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Beating Bacillus cereus

Foodborne diseases are a major health burden worldwide, affecting around 600 million people each year with hundreds of thousands of deaths.


Foodborne bacteria and their toxins can cause diarrhoea and vomiting by damaging the intestinal lining and triggering inflammation. If the bacteria break through the intestinal lining into the bloodstream, they can cause septic shock and death. Antibiotic resistance is a serious problem that prevents effective treatment of these dangerous bacteria. More knowledge on how the immune system fights these disease-causing bacteria will help us to develop alternative treatments.


Prof. Si Ming Man and his team at the Australian National University (ANU) have identified a toxin called HBL, produced by the widespread foodborne bacteria, Bacillus cereus. These bacteria attack the intestinal lining causing diarrhoea and vomiting but if the bacteria get through into the blood stream the resulting septic shock can be fatal.

Immune cells called macrophages are the key to the lethality. These macrophages exist in tissues, including the intestine, and the blood (where they are called monocytes). When the toxin enters the macrophages, as well as forming holes in the membrane, which will lead to the cell’s death, it triggers a sensor that alerts the rest of the immune system to come and attack the bacteria. As long as the bacteria stay contained in the intestine, this gut-based immune response will eventually overwhelm the bacteria and the person recovers. However, if the bacteria reach the blood, the HBL toxin they release will attack other cells around the body, including many more macrophages/monocytes. This reaction causes massive inflammation all over the body, which can cause septic shock and death. This is when the inflammation needs to be stopped.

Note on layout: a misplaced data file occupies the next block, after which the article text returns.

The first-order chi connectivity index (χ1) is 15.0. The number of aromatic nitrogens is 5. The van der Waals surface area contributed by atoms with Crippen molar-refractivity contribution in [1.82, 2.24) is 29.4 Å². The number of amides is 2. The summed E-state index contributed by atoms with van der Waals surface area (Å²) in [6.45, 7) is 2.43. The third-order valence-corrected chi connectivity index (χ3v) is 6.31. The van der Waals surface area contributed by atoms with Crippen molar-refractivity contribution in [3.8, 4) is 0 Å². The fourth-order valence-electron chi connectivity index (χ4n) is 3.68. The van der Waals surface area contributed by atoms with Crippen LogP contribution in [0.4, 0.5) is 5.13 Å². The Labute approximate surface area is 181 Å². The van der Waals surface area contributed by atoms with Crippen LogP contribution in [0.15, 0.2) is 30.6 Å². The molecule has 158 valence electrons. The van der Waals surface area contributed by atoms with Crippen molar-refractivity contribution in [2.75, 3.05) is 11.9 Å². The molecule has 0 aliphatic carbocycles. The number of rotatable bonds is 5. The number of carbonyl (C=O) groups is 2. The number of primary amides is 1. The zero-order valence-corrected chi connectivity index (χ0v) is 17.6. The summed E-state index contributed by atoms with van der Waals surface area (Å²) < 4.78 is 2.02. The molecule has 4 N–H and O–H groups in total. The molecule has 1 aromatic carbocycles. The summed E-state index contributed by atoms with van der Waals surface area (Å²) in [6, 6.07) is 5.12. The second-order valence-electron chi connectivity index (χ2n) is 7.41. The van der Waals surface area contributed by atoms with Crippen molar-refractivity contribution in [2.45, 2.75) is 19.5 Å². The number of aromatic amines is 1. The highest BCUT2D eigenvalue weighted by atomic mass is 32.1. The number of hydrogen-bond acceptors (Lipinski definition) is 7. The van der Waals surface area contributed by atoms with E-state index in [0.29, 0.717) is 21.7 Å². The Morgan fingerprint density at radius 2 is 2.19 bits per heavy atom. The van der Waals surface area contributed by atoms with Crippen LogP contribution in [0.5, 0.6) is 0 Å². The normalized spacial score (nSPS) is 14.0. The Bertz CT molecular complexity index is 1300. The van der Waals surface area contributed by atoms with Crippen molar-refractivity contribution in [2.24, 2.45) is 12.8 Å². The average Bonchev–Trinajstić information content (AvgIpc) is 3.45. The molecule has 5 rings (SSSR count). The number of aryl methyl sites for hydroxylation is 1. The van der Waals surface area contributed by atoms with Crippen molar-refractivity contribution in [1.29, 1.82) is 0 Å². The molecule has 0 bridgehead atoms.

Scanning electron microscopy in the Microscopy Australia facility at ANU revealed to the researchers how the bacteria stick to the macrophages and transmission electron microscopy showed that the HBL toxin causes holes in cell membranes.

Cryo-transmission electron micrograph showing an untreated liposome (left) with intact membrane and a toxin-treated liposome with a membrane pore (right).

Colour-enhanced scanning electron micrograph showing a battle between a macrophage (magenta) and two rod-shaped B. cereus (orange).

By connecting the action of the B. cereus HBL toxin with the sensor inside the macrophages, the researchers have identified that a molecule called MCC950 blocks the sensor and completely prevents death from B. cereus infection in mice.

  • Potential effective treatment of B. cereus infections in humans
  • New and universal strategy to tackle infection with toxin-producing bacteria
  • Millions of lives saved
  • Reduced economic burden

Mathur, A., et al. (2019). “A multicomponent toxin from Bacillus cereus incites inflammation and shapes host outcome via the NLRP3 inflammasome.” Nature Microbiology 4(2): 362-374.

Colour-enhanced scanning electron micrograph showing a battle between a macrophage (magenta) and two rod-shaped B. cereus (orange).

November 26, 2019